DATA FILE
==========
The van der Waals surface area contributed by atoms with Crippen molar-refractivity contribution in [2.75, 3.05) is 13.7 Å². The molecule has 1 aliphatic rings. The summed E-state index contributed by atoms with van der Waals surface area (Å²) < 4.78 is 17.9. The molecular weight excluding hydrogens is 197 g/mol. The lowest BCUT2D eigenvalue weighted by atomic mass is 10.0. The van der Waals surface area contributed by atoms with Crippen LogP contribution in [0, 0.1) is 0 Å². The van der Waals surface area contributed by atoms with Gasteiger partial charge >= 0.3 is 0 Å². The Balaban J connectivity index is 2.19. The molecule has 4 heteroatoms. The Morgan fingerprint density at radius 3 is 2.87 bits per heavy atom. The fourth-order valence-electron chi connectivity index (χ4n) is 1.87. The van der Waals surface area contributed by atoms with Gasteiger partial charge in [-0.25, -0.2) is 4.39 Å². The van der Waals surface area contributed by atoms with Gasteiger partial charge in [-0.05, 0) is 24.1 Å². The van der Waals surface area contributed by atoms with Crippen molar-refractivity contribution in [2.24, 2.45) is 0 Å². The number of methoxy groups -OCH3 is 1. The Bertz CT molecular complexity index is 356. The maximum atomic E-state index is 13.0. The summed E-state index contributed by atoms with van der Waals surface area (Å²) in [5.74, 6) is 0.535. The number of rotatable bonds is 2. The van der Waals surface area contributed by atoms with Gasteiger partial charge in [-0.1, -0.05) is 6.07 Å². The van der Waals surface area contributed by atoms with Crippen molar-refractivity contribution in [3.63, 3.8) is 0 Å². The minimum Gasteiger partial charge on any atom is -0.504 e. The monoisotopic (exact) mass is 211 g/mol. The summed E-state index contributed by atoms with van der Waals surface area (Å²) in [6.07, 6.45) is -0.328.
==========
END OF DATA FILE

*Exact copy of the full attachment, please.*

The van der Waals surface area contributed by atoms with Crippen molar-refractivity contribution in [2.75, 3.05) is 13.7 Å². The molecule has 1 aliphatic rings. The summed E-state index contributed by atoms with van der Waals surface area (Å²) < 4.78 is 17.9. The molecular weight excluding hydrogens is 197 g/mol. The lowest BCUT2D eigenvalue weighted by atomic mass is 10.0. The van der Waals surface area contributed by atoms with Crippen LogP contribution in [0, 0.1) is 0 Å². The van der Waals surface area contributed by atoms with Gasteiger partial charge >= 0.3 is 0 Å². The Balaban J connectivity index is 2.19. The molecule has 4 heteroatoms. The Morgan fingerprint density at radius 3 is 2.87 bits per heavy atom. The fourth-order valence-electron chi connectivity index (χ4n) is 1.87. The van der Waals surface area contributed by atoms with Gasteiger partial charge in [-0.25, -0.2) is 4.39 Å². The van der Waals surface area contributed by atoms with Gasteiger partial charge in [-0.05, 0) is 24.1 Å². The van der Waals surface area contributed by atoms with Crippen molar-refractivity contribution in [2.24, 2.45) is 0 Å². The number of methoxy groups -OCH3 is 1. The Bertz CT molecular complexity index is 356. The maximum atomic E-state index is 13.0. The summed E-state index contributed by atoms with van der Waals surface area (Å²) in [5.74, 6) is 0.535. The number of rotatable bonds is 2. The van der Waals surface area contributed by atoms with Gasteiger partial charge in [-0.1, -0.05) is 6.07 Å². The van der Waals surface area contributed by atoms with Crippen molar-refractivity contribution in [3.63, 3.8) is 0 Å². The minimum Gasteiger partial charge on any atom is -0.504 e. The monoisotopic (exact) mass is 211 g/mol. The summed E-state index contributed by atoms with van der Waals surface area (Å²) in [6.07, 6.45) is -0.328.